In 2008 there were believed to be 7.03 million unauthorized Mexican immigrants in the United States, and by 2010 that number had fallen to 6.64 million, a drop of 390,000—6.64 percent. (I am dubious that these statistics are accurate, but doubtless there has been a significant decline in illegal Mexican immigration.) There are three possible reasons for the decline: reduction in employment opportunities in the United States, as a consequence of the severe economic downturn, involving heavy unemployment, that began with the financial crisis of September 2008; increased efforts at border control and apprehension of illegal immigrants to prevent unauthorized immigration, especially from Mexico (which is believed to be the source of nearly 60 percent of all illegal immigration to the United States); and improved employment opportunities in Mexico. The first two factors are probably the most important—especially the first. Many unauthorized Mexican immigrants were employed in the construction industry, and the economic downturn caused a tremendous surge of unemployment in that industry—a layoff of something like 600,000 construction workers, in all. But the second factor has a played a role. There has been toughened border enforcement, which has pushed up smugglers’ fees, which are paid for by the unauthorized immigrants; and so an increase in those fees discourages immigration.
I attach less weight to the third factor—Mexico’s improved economic situation—because the improvement of the Mexican economy has been a gradual process, beginning in the 1990s. Mexico’s per capita GDP is still a third lower than that of the United States. Approximately 18 percent of Mexicans live in extreme povery, and another 47 percent in less extreme poverty, so that a total of 65 percent of the Mexican population is poor. And Mexico has a total population of 113 million. So there is an enormous pool of potential immigrants to the United States, where wages are much higher than in Mexico.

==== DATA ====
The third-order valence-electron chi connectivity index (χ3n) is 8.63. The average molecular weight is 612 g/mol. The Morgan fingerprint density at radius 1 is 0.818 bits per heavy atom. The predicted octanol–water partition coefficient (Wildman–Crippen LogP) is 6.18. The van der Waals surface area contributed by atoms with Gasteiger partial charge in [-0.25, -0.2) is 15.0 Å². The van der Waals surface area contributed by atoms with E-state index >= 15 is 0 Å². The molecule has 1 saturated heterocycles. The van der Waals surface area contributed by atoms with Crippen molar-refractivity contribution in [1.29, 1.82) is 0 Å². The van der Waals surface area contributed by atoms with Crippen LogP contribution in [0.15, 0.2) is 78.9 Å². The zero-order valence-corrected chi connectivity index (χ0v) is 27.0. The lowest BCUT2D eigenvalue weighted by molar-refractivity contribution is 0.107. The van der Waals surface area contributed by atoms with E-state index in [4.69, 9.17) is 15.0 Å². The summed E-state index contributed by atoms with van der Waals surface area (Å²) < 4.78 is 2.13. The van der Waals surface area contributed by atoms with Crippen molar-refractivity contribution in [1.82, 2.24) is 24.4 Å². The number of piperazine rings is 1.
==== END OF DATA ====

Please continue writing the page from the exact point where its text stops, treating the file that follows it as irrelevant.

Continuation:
The growing hostility to Mexican immigrants (and to immigrants in general) is understandable, though ill informed. It mainly results from the belief that immigrants “take away” jobs from Americans; a more precise formulation would be that an increase in the supply of labor, if more than proportionte to an increase in demand, will push down wages; and American workers who refuse to accept a reduction in their wages will lose their jobs to immigrants. In addition, immigrants place pressure on U.S. public services, such as public schools and emergency rooms, though unlawful immigrants are not entitled to Medicare or social security, or to many other public benefits.
Unemployment in the United States is very high, and rising, but it is doubtful that restricting immigration would have a positive effect. Immigrant workers spend much of their income in the United States (some of it, however, they remit to relatives in their country of origin), and so increase demand for goods and services, and indirectly employment; and by reducing wage levels they reduce the cost of goods and services, a reduction that also stimulates consumption and hence production and employment, although the net effect on the economy must be small—there are not that many illegal Mexican immigrants. Weakness in consumption is a major factor in the nation’s current economic weakness, however, and there is no good reason to weaken it further by expelling or preventing entry of worker-consumers. And efforts to curtail illegal immigration are costly, without doing much for employment. Probably, therefore, restricting immigration is not a sensible policy from the standpoint of stimulating the U.S. economy. A better policy would be to increase the lawful Mexican immigration quota, since lawful immigrants are likely to be more productive workers with better educational backgrounds and to place less strain on U.S. public services.